Better Protection For Children In Custody Cases
McGuinty Government Brings Family Justice Reforms Into Effect
More detailed information will now be provided in custody and access court cases before decisions are made, better protecting children in times of family breakdown and distress.
Today, new provisions under the Family Statute Law Amendment Act, 2009, will come into effect. For children and families involved in custody and access cases the changes will:
- Require more detailed information for judges to consider when determining the best interests of the child, such as parenting affidavits, police record checks and children's aid society record reports
- Protect children by helping to ensure any information about a non-parent's violent history is before the court when making decisions to grant custody
- Reduce family court battles and help children receive fair levels of child support by requiring annual disclosure of financial information relating to child support payments.
In addition, Ontario is taking other important steps to strengthen and improve access to justice by working with local family courts to:
- Provide families with more information up-front about the steps they need to take and the impact on children when a relationship breaks down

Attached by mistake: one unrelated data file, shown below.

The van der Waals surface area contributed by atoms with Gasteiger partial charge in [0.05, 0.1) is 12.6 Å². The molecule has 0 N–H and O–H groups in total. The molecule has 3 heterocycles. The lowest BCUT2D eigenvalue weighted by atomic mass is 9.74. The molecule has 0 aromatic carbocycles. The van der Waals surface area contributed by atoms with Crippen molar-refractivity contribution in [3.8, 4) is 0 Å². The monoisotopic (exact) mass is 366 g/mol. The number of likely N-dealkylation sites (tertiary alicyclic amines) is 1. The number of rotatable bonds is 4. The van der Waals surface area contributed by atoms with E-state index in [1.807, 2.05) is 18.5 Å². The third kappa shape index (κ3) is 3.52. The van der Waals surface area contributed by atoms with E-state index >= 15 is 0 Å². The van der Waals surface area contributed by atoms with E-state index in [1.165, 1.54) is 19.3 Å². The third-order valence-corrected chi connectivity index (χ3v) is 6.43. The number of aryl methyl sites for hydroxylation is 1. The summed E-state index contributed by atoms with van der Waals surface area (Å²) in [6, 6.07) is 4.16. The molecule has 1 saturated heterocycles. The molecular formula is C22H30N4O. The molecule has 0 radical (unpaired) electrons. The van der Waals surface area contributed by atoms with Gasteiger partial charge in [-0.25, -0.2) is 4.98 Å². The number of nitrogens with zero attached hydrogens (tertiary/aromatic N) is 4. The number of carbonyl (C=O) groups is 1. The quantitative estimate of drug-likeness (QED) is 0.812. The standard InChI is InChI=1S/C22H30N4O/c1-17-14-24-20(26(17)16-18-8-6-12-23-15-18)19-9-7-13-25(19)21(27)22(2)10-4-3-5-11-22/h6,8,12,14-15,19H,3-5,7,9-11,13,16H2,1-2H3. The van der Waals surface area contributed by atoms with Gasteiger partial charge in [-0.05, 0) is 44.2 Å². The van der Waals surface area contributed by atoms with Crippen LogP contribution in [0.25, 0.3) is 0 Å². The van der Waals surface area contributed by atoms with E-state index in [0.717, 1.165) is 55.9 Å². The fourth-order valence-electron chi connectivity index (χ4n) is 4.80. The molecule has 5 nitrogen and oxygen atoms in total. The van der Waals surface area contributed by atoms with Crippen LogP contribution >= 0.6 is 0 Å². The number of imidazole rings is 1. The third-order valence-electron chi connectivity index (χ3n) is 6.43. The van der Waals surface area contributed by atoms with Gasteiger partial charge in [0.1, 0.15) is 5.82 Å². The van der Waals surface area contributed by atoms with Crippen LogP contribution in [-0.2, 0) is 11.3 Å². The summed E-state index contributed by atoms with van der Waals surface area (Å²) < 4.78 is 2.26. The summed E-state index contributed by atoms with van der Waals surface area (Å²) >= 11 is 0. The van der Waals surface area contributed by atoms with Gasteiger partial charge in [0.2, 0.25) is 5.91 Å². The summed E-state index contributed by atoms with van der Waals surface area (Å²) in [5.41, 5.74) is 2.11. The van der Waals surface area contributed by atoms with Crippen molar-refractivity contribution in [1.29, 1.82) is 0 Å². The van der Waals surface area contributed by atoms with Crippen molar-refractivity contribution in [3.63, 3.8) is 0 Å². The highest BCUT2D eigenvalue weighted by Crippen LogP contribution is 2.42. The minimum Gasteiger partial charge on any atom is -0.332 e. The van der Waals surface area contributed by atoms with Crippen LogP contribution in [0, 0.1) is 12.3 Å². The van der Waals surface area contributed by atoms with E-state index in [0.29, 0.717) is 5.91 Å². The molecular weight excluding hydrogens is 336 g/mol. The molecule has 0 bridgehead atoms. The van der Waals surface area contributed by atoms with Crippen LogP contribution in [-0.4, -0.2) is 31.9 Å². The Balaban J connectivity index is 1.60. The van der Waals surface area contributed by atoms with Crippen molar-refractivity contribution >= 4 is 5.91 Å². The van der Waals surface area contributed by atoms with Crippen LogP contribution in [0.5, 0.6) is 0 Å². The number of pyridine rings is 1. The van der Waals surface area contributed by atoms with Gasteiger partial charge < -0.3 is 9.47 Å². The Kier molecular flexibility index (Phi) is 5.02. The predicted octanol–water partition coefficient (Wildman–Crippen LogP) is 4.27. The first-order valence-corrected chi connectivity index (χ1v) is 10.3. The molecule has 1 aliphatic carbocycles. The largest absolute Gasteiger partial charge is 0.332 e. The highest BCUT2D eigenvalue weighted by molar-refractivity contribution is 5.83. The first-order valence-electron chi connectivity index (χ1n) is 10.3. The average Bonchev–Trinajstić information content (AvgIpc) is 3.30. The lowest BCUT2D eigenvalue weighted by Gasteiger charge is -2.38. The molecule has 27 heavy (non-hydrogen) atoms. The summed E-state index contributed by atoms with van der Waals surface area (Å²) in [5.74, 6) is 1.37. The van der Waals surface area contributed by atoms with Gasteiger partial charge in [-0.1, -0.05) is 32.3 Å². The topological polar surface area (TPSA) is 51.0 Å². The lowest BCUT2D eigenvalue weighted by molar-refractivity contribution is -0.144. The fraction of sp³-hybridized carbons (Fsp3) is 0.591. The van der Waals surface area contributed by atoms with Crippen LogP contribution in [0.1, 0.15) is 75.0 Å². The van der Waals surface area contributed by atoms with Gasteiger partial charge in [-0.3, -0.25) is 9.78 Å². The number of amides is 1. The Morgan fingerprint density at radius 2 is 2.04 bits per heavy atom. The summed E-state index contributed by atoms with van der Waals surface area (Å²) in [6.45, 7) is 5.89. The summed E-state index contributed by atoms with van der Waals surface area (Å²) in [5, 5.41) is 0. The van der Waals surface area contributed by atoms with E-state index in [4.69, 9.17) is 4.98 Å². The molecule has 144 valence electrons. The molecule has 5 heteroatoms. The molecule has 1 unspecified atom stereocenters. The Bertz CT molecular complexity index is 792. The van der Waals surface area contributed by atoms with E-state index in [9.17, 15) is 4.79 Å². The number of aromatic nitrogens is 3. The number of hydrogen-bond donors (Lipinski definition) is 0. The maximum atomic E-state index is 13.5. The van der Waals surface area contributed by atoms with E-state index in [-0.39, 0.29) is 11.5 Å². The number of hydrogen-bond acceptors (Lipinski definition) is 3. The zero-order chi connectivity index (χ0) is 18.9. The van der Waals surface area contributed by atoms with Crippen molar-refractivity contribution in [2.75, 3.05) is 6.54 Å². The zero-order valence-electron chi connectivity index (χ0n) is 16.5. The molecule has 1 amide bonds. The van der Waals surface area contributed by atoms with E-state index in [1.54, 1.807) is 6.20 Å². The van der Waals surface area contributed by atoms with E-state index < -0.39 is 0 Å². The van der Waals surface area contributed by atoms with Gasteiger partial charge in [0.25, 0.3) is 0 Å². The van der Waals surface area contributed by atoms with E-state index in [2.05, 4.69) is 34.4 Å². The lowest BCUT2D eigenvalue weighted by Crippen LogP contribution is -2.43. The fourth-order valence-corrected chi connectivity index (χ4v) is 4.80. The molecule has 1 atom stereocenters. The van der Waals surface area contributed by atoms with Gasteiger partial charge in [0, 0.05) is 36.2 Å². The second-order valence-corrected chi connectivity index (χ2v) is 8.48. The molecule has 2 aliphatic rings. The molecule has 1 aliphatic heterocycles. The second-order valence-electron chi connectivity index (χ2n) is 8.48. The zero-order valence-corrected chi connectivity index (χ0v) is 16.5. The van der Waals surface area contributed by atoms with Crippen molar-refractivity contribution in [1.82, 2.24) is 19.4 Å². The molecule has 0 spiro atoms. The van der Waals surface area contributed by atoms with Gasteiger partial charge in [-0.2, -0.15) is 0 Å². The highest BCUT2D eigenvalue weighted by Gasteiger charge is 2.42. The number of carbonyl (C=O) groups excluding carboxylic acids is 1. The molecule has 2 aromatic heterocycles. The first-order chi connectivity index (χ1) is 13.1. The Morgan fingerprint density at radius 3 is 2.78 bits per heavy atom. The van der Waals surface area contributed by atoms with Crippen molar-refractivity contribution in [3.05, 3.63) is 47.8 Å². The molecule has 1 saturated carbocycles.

- Provide greater access to legal advice and alternatives to litigation
- Introduce a triage process that directs clients to appropriate services
- Streamline and simplify the steps involved for those cases that must go to court.
- As of March 1, 2010, every person applying for custody of, or access to a child is required to complete a parenting affidavit that sets out all of the facts and circumstances that relate to the child's best interests. This includes how they propose to care for the child.
- Non-parents applying for custody will be required to provide a police records check and a children's aid society record report as part of their application effective March 1, 2010.
- A parent whose name was left off their child's birth certificate will be able to apply to a court to have their surname added to the child's surname when the court grants a declaration of parentage.
“Families need a justice system that supports them and their children. We are changing the family justice approach so that it is less confrontational, faster and more affordable for the people it serves.”